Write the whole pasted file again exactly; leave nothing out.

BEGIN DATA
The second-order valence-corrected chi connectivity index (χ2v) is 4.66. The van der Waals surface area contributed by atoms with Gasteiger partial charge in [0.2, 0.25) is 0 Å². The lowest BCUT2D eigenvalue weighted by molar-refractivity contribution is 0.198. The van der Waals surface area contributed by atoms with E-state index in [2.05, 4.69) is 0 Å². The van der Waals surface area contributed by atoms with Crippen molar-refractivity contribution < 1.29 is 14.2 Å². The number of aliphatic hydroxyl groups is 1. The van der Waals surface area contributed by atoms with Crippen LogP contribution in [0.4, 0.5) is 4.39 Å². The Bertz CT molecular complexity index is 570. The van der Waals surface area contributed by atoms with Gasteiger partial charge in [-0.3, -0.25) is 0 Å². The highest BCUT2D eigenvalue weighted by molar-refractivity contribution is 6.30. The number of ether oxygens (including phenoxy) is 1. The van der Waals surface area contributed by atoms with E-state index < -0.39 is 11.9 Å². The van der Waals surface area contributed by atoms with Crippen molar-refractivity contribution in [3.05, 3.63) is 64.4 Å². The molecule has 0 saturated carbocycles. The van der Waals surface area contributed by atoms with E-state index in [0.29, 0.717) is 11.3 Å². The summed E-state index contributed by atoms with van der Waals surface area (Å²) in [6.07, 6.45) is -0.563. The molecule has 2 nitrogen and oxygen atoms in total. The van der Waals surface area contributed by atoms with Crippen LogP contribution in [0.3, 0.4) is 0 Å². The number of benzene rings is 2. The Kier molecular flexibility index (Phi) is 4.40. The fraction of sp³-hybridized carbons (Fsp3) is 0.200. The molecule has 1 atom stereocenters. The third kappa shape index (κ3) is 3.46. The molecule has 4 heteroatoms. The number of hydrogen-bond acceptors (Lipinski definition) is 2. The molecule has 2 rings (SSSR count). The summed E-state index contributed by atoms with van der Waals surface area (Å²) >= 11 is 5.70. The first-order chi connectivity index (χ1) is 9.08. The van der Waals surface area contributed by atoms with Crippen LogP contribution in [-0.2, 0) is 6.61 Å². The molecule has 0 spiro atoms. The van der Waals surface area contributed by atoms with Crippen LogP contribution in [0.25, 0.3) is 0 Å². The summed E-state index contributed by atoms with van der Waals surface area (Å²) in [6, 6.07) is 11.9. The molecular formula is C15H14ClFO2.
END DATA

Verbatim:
The second-order valence-corrected chi connectivity index (χ2v) is 4.66. The van der Waals surface area contributed by atoms with Gasteiger partial charge in [0.2, 0.25) is 0 Å². The lowest BCUT2D eigenvalue weighted by molar-refractivity contribution is 0.198. The van der Waals surface area contributed by atoms with E-state index in [2.05, 4.69) is 0 Å². The van der Waals surface area contributed by atoms with Crippen molar-refractivity contribution < 1.29 is 14.2 Å². The number of aliphatic hydroxyl groups is 1. The van der Waals surface area contributed by atoms with Crippen LogP contribution in [0.4, 0.5) is 4.39 Å². The Bertz CT molecular complexity index is 570. The van der Waals surface area contributed by atoms with Gasteiger partial charge in [-0.3, -0.25) is 0 Å². The highest BCUT2D eigenvalue weighted by molar-refractivity contribution is 6.30. The number of ether oxygens (including phenoxy) is 1. The van der Waals surface area contributed by atoms with E-state index < -0.39 is 11.9 Å². The van der Waals surface area contributed by atoms with Crippen molar-refractivity contribution in [3.05, 3.63) is 64.4 Å². The molecule has 0 saturated carbocycles. The van der Waals surface area contributed by atoms with E-state index in [0.29, 0.717) is 11.3 Å². The summed E-state index contributed by atoms with van der Waals surface area (Å²) in [6.07, 6.45) is -0.563. The molecule has 2 nitrogen and oxygen atoms in total. The van der Waals surface area contributed by atoms with Crippen LogP contribution in [0.3, 0.4) is 0 Å². The number of benzene rings is 2. The Kier molecular flexibility index (Phi) is 4.40. The fraction of sp³-hybridized carbons (Fsp3) is 0.200. The molecule has 1 atom stereocenters. The third kappa shape index (κ3) is 3.46. The molecule has 4 heteroatoms. The number of hydrogen-bond acceptors (Lipinski definition) is 2. The molecule has 2 rings (SSSR count). The summed E-state index contributed by atoms with van der Waals surface area (Å²) >= 11 is 5.70. The first-order chi connectivity index (χ1) is 9.08. The van der Waals surface area contributed by atoms with Crippen LogP contribution in [-0.2, 0) is 6.61 Å². The molecule has 0 spiro atoms. The van der Waals surface area contributed by atoms with Crippen LogP contribution in [0.25, 0.3) is 0 Å². The summed E-state index contributed by atoms with van der Waals surface area (Å²) in [6, 6.07) is 11.9. The molecular formula is C15H14ClFO2.